Jumping - The Horse Forum
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post #1 of 10 Old 06-28-2012, 10:07 PM Thread Starter
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My horse loves to jump and gets pretty excited while doing it, sometimes too excited. Once I had set out two jumps and between the first and the second I could not get him collected; he was on his forehand from the first and going too fast, but I couldn't get him to slow down. Consequently the 2nd jump was pretty bad. He's not hard to get to slow down cantering on the flat, but he is when jumping. Like I said, I know he enjoys it; and I know he's not scared, he never 'looks' at anything. I really want to do some hunter courses in the future (way in the future) because he has great form over fences, but he just gets so strong. How can I fix this?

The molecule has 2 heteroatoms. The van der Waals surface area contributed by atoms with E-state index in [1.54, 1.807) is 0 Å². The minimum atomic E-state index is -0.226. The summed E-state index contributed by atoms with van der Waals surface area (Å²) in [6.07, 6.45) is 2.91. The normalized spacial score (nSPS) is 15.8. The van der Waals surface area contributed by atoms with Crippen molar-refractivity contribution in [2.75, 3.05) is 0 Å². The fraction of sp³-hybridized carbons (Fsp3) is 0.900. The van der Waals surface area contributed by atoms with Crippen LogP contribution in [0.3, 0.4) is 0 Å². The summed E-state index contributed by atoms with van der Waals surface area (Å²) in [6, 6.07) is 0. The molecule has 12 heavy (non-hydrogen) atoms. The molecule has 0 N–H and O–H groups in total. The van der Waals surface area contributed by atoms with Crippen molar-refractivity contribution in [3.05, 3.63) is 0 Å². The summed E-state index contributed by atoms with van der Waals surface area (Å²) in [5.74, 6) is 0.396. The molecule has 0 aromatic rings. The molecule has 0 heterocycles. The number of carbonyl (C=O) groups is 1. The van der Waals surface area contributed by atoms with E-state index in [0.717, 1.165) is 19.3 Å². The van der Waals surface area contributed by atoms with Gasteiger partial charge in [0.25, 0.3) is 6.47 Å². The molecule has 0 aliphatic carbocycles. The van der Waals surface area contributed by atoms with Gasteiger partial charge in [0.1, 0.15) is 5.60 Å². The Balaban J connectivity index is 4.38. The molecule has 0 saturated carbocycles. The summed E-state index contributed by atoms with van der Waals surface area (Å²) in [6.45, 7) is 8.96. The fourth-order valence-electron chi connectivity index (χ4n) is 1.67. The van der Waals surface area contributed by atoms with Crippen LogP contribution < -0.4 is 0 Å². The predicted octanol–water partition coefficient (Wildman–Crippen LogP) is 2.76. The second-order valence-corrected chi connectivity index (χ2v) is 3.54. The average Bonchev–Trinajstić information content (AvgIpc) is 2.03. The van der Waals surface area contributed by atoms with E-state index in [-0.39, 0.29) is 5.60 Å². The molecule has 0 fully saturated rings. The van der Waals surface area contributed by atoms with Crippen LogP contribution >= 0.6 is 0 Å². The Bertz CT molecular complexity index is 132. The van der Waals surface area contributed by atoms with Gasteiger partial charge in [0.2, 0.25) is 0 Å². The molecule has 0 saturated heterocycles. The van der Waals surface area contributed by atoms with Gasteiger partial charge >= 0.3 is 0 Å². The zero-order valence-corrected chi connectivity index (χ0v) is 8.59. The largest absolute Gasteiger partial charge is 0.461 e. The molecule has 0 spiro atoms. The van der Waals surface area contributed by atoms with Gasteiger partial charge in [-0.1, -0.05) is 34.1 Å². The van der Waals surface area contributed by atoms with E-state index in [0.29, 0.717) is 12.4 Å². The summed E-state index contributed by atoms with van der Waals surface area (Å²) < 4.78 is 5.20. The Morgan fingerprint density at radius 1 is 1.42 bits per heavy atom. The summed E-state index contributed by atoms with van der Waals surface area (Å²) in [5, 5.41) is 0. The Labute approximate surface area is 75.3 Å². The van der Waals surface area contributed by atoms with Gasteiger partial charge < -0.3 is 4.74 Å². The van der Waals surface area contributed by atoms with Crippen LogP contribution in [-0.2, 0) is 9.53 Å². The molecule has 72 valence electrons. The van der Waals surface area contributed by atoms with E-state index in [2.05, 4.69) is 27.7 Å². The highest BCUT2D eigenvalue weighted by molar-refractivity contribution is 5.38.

Also, he tends to overjump a lot; I know it's because I can never find a good route and takeoff spot, so I guess this one's me. How can I better get him to the correct takeoff spot?
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post #2 of 10 Old 06-29-2012, 03:37 PM
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I would go back to the basics. I started training my off track standardbred last year for jumping and we didn't event make it to 12" this year. She didn't go fast but she had bad balance.
First, work on poles, poles, and poles. Put poles before jumps, in circle formations, and go over them while cantering. If you can canter over a pole calmly you will be able to move over to a jump sooner or later. And if you go over them in circles they help your balance.